Create content to satisfy audiences and search engines by looking beyond keywords
If you thought you had finally seen the last of the phrase ‘Content is King’, now is the time to take a deep breath, because it’s back. There’s no escaping the fact that content is hugely important in the digital sphere.
In fact, it’s so important that a shiny new search engine optimisation (SEO) sub-industry has emerged: SEO content marketing.
SEO content has picked up a bit of a bad reputation for being packed with keywords but not a lot else, and while this might be a somewhat clichéd representation, it’s worth using its slightly dubious character to make the case for looking beyond keywords when creating high-quality content that audiences want to read and search engines want to recommend.
But, what exactly is high-quality content?
An increasingly subjective term, quality could once be explained using a single, very simple formula:
Great writing + solid keyword research + seamless on-page SEO = high-quality content
But good SEO content is rarely created through such a formulaic approach. We’ve all seen content that’s drier than the Sahara because keywords and on-page SEO overwhelm what could be genuinely great writing if the writer had been given a little bit of creative freedom.
That said however, there is, of course, a balance to be stuck between wildly creative copy and the content we’re all so familiar with.
The right way to approach keyword research
Keywords are still relevant, but it’s important to step back and ensure you aren’t focusing on the terms you think are important without seeking any evidence to qualify your thoughts.
It’s also important to recognise precisely where your target keywords fit into your strategy. Ditch thoughts of keyword density and focus on the fundamentals to ensure that every piece of content you write has a specific purpose.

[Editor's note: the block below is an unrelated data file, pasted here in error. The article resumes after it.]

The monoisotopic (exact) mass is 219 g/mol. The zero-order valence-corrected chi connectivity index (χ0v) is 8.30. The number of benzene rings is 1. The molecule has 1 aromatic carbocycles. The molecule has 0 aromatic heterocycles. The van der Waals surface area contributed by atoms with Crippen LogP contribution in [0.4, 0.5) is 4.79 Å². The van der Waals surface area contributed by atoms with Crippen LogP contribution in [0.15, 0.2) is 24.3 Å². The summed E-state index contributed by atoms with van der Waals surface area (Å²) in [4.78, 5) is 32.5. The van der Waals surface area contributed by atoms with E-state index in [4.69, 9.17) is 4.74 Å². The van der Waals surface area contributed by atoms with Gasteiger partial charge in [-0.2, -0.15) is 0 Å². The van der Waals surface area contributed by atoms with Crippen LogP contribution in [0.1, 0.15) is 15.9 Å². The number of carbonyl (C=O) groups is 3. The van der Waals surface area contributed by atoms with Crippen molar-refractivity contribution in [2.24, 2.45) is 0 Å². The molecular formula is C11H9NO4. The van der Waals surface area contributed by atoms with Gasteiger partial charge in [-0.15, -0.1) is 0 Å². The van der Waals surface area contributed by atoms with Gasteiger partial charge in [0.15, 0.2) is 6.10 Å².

Organisation is key
Have you ever sat down at the keyboard and poured out a 1,000-word article in a stream of consciousness style that would have benefitted from a good edit before publishing?
Creating an outline before you start writing will help ensure that every piece of content you publish is easy to read and deeply engaging. Content that your audience finds valuable will increase your conversions, which will in turn boost your rankings, because search engines recognise valuable content.
Additional considerations to make
– Stay on-brand
Avoid changing your tone, vocabulary and brand message solely to incorporate a new keyword. You want to meet the expectations of your audience, not confuse them.
– Authenticity and integrity are imperative
If your audience doesn’t believe you, there’s nothing that you can do or say that will convince them to buy your product or invest in your service.
– Write for your audience
Good SEO content reaches far beyond what you think your audience wants to read and delivers the information they really want to know.
– Don’t discount micro-engagement
Long-form content can be a bit dull, which is why it’s important to incorporate small, immediately engaging elements like numbered lists, relevant images and GIFs, which will keep eyes on your content from beginning to end.
There’s no one-size-fits-all approach to content creation, but writing for real people, structuring for search engines, and providing an engaging experience will always serve you well.